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The many loopholes in

india Updated: Nov 12, 2009 00:08 IST

Manu Sharma’s parole

It is disappointing to learn that Delhi Chief Minister Sheila Dikshit initially supported Manu Sharma’s parole and later, when the media highlighted the loopholes in the issue, she backtracked (Out on parole, Manu spotted at nightclub, November 10). Serving a life sentence for murdering Jessica Lall, Sharma shouldn’t have been given parole in the first place. While the process of obtaining parole is time-consuming for ordinary criminals, it seems a cakewalk for VIP prisoners like Sharma. The Supreme Court should demand an explanation from the Delhi government on its decision to permit Sharma to leave prison.

Rajinder Katoch, Delhi

Punish the MNS goons

The editorial No longer tongue-tied (Our Take, November 10) rightly states how the Maharashtra Navnirman Sena’s (MNS) Raj Thackeray and his goons are maligning the image of the Marathi manoos, who is expected to be an educated, cultured and law-abiding citizen. By voting for the MNS in the recently- concluded assembly elections, the people of Maharashtra have encouraged him to go against the law and behave unconstitutionally. If the police and the state government do not punish Thackeray for disrupting the assembly proceedings on Monday, it will further bolster his unjustifiable drive against non-Marathis.

Rajendra Kulkarni, via email


The MNS MLAs seem to be out of their minds, for who in his/her right senses would have made a mockery of the constitutional freedom the way they did on Monday? By slapping one of their own colleagues, they have highlighted the high level of sycophancy that exists in the party. All MNS members should be banned from contesting elections. The party’s Marathi manoos agenda is baseless and poses a threat to India’s secularism.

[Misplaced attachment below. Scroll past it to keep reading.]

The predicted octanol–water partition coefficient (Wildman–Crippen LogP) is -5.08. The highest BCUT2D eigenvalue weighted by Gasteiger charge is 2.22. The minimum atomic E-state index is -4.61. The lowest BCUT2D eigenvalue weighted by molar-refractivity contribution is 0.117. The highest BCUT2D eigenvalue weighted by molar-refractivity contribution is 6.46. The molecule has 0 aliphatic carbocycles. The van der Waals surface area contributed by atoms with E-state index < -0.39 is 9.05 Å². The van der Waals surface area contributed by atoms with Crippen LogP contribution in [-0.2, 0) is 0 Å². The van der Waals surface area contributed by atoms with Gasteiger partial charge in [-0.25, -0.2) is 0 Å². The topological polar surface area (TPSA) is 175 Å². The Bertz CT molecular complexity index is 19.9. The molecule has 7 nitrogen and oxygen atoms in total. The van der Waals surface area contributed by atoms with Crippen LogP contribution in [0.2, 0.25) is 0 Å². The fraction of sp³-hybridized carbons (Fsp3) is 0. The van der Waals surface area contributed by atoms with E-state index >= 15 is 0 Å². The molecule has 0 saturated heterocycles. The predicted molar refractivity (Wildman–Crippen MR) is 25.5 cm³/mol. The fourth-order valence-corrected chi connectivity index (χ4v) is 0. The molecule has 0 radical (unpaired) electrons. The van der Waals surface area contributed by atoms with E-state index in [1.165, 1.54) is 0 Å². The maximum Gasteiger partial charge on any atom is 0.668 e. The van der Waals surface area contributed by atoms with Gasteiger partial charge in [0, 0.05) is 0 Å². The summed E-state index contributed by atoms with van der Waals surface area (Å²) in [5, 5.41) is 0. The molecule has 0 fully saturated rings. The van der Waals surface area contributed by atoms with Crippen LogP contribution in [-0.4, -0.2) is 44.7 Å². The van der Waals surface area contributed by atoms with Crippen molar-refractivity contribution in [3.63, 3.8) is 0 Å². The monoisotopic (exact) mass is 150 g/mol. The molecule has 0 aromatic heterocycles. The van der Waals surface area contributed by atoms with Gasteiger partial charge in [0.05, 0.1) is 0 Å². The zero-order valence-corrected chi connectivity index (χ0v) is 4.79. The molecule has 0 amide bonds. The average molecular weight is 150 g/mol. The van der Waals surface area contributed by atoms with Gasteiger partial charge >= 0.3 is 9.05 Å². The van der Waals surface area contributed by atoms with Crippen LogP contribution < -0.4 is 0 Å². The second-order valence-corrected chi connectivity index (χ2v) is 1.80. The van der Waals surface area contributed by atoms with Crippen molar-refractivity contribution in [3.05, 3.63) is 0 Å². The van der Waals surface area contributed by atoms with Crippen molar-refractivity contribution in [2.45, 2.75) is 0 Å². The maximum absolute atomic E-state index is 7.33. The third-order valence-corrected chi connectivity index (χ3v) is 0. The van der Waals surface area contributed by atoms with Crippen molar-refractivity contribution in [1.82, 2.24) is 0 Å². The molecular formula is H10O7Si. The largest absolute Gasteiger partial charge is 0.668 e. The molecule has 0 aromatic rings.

Sachin Kumar, Bihar


It is surprising why the central and state governments are keeping mum over Raj Thackeray’s antics. If the Congress and the Nationalist Congress Party want to work for the welfare of the people of Maharashtra, they should shun their votebank politics and take stern action against MNS activists.

Manmohan Bhatia, Delhi

Making a mockery of heroism

Dilip Simeon, in comparing V.D. Savarkar and Charu Mazumdar, seems to lack vision, wisdom and the common sense required to differentiate a freedom fighter from a terrorist (Maoism’s other side, November 10). It is similar to calling Mahatma Gandhi a terrorist because his struggle for independence led to the murder of thousands of Indians by the British. If every action has a justifiable cause, then terrorists in Pakistan and Kashmir should be absolved of all blame. It is unfortunate that the writer has awarded heroic status to the insurgents who are mercilessly killing innocents.

B.K. Sinha, Varanasi

Turning brothers into enemies

The report China arming India Maoists (November 9) highlights China’s intentions of spreading unrest and terror in North-east India. By arming the Maoists, China is encouraging Indians to fight against their own country. After stirring trouble among Maoists and other communities in Nepal, Beijing is trying to repeat it with India. New Delhi should strengthen its foreign policy and warn China against interfering in India’s internal matters.

Onkar Nath Saxena, Noida